NSS calls for public enquiry after mosque programme fiasco
The National Secular Society has called for a full public inquiry into the role of the West Midlands Police and the Crown Prosecution Service relative to a Channel 4 Dispatches documentary broadcast on 15 January 2007 which exposed the views of extremist Islamic clerics.
Keith Porteous Wood, Executive Director of the National Secular Society, said: “While the Police and CPS have now apologised, they have yet to explain why this apology was not issued in response to the widespread public outcry during 2007 about their targeting of Channel 4 or even to the total rejection by OFCOM of Police/CPS complaints on 19 November 2007. It had to be forced on them by the courts. The intransigence of the Police and CPS has seriously undermined public confidence in both institutions.
“We have written to both the Attorney General and the Shadow Attorney General urging a full public inquiry into how what appear to be systematic policy and procedural failures at the Police and Crown Prosecution Service led to the justice system being brought into disrepute in this way. It is essential that lessons are learned from this failure by both the police and the CPS. The debacle raises worrying questions about the motivation behind the activities apologised for, independence of the CPS, whether all parts of the community are being treated equally and whether sufficient value is being attached to freedom of the press.
The CPS’s function is to provide an essential check and balance, but it has spectacularly failed to do so in this high profile case. Hopefully, this is not part of a pattern, but the question needs to be asked.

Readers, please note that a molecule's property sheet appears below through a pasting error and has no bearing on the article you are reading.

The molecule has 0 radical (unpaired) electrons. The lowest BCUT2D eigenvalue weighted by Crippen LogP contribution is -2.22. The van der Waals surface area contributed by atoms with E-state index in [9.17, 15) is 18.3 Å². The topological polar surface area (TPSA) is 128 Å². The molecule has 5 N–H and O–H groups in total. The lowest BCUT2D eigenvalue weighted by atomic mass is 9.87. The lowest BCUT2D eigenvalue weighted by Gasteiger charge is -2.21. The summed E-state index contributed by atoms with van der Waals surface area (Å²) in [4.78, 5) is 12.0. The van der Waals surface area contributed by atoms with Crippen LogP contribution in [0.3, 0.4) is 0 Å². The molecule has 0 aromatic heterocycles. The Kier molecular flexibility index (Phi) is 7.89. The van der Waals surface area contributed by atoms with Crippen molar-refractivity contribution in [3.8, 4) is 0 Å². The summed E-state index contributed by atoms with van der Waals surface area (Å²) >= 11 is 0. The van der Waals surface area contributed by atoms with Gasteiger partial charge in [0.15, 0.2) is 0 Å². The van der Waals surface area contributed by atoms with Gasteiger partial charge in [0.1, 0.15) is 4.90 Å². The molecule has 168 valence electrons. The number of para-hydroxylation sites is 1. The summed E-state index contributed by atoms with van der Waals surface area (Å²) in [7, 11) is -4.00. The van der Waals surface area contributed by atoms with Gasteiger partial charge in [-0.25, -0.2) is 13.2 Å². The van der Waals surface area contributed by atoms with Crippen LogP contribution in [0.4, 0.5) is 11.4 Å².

“The damage caused by these failures went far beyond damage to the reputation of Channel 4’s courageous ‘Undercover Mosque’ documentary makers. Their investigation should have been the foundation for a very important public discourse, essential to the public interest about the role of religion in society. This public debate was largely derailed by the excessive zeal of the WMP and the CPS whose action appeared to signal no-go areas of inquiry. This ‘shooting of the messenger’ is likely to have further intensified the attacks on freedom of expression as editors and journalists self-censor themselves in matters relating to religion to avoid the risk of prosecution. Evading discussions in this area simply allows the problems to fester and grow, giving succour to both religious and right wing extremists.”
Having failed to find any laws under which Channel 4 could be arraigned, the CPS and Police referred the matter to Ofcom, which completely rejected every complaint and concluded: “There appeared to be evidence that the complaints were part of a campaign.” There were numerous articles in the press in 2007 critical of the Police and CPS’s role in this matter. The only press coverage in favour of their role we could find was one letter, from the Police Authority to the Birmingham Mail. The Police and CPS now “accept, without reservation, the conclusions of Ofcom and apologise to the programme makers for the damage and distress caused by our original press release.” The Police and CPS are making a substantial settlement.
The National Secular Society made complaints in 2007 to the West Midlands Police, West Midlands Police Authority, and Independent Police Complaints Authority. All were deemed inadmissible as the NSS was not a direct victim. Mr Porteous Wood added: “We are calling for the Police Reform Act to be amended to permit complaints by representative groups on public interest grounds.”
Read the CPS’s grovelling apology
And West Midlands Police
NSS questions role of police and CPS: Letter to Jack Straw
16 May 2008